ANALYSIS SUMMARY – NOT ADVICE
By Mathew Carr
May 7-9, 2021 — LONDON: The European Union’s plan for a carbon border adjustment mechanism (CBAM) in 2023 could cause the region’s greenhouse gas permits to double, according to research by Morgan Stanley.
The CBAM, if put in place, would require importers to pay the equivalent of the EU carbon price on goods in energy intensive industries as they bring them into the EU. The planned measure is seeking to “encourage” other nations around the world to deploy carbon pricing if they want to trade with the bloc.
The most likely form of the EU Carbon Border Adjustment Mechanism will be a “notional emissions trading system”, where “a separate pool of carbon allowances is purchased on import at the EU emissions trading system price, but not traded,” Morgan Stanley analysts, including Victoria Irving in London, said in an emailed research note.
“If carbon allowances are wound down post 2026, carbon prices could increase under the EU ETS to +€100/tonne. For most high-carbon sectors, the overall impact is likely to be net negative or at least mixed for the EU producers, with any green premium offset by a potential increased carbon cost headwind from higher carbon prices and increased capex to decarbonise.”
WARNING: EU carbon has already more than tripled since the beginning of the global pandemic and the carbon border plan has not yet been made into law.
This week has been a bumper week for European climate policy, with Germany seeking to shift its net-zero target forward five years to 2045 (see link in notes) and 2030 limit to a 65% cut vs 1990 levels from 55%.
That move followed a March constitutional court ruling published last month that said of the requirements to cut greenhouse gas (see links below):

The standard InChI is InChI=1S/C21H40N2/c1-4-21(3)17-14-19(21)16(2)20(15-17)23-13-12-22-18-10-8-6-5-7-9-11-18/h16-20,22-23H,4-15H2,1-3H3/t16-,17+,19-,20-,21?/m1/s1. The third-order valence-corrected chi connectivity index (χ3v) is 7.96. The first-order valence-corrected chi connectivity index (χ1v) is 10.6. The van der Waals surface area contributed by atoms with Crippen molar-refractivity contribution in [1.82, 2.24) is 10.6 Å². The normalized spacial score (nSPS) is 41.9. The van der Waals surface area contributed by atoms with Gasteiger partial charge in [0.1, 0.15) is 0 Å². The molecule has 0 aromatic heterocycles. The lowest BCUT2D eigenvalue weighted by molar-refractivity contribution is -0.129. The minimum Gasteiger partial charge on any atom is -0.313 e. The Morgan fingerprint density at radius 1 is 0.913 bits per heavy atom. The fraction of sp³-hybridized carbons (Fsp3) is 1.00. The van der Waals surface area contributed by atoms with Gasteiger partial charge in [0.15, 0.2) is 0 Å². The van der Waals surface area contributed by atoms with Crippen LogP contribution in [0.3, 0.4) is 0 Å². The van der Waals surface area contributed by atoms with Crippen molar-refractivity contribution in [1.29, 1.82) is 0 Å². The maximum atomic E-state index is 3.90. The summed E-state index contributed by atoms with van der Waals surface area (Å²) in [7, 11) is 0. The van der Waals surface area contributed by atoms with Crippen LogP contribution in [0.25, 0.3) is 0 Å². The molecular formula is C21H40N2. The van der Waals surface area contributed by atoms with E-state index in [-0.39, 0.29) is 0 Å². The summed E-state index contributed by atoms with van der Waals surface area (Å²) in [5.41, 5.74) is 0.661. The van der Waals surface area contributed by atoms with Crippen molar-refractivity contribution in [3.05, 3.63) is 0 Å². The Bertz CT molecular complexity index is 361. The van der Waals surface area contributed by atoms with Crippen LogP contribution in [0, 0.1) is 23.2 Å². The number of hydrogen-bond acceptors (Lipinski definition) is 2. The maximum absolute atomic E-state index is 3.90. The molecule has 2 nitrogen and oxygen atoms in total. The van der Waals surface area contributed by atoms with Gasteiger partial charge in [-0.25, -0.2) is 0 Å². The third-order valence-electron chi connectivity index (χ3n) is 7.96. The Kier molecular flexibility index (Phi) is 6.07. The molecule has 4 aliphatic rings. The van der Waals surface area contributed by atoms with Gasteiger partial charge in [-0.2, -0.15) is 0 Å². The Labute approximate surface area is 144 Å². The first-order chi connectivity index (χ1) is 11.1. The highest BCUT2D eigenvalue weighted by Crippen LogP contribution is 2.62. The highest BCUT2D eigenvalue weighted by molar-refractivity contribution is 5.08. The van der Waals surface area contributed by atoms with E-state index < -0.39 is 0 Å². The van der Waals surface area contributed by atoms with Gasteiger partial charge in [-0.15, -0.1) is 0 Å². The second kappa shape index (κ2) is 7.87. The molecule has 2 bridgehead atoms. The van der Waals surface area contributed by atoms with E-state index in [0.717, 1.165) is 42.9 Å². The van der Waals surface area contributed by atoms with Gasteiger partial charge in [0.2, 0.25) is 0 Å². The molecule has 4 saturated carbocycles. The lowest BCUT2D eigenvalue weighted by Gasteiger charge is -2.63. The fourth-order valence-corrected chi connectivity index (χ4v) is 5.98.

“These future obligations to reduce emissions have an impact on practically every type of freedom because virtually all aspects of human life still involve the emission of greenhouse gases and are thus potentially threatened by drastic restrictions after 2030. Therefore, the legislator should have taken precautionary steps to mitigate these major burdens in order to safeguard the freedom guaranteed by fundamental rights.”
EU carbon jumped to a record above 51 euros a ton late on Friday in London on ICE Futures Europe (WARNING II: It’s not entirely clear whether a tighter 2030 target for Germany will translate into a tighter EU carbon market cap for the same period. Please get in touch if you know.):
For foreign exchange and trade, a CBAM could put “upward
pressure” on the euro, but any trade tensions could result in USD strength, the bank said.
Decarbonisation leading equities could benefit in the long term. Near term, costs will be a headwind for high-carbon sectors from both incremental carbon taxes and investment in decarbonisation technologies, the analysts said.
Longer term, however, the decarbonisation leaders could benefit from greater access to capital and a potential lower relative cost base, the analysts said.
“We highlight in aluminium Norsk Hydro, in cement Lafarge, Holcim and HeidelbergCement, in chemicals Johnson Matthey
and Croda and in steel SSAB and ArcelorMittal.”
Carbon prices are also rising as the chance of intervention anytime soon in the market to limit gains is seen to wane:
Redshaw Advisors summarized price outlook for EU carbon Friday evening London time like so:
Outlook: Following the end of the compliance period there were question marks about whether EU allowances could continue April’s gains; those questions have been answered emphatically by the bulls this week. A further €2.25 has been added and the close just off the high puts the bulls in total control going into next week. We will analyse this week and the outlook for next week in Monday’s WeeklyRed.
EUA Closing price: €51.07
2021 average closing price: €40.09
(Updates with links, price chart, tweet, context, second warning; earlier adds Redshaw price outlook, closing price; earlier adds first warning)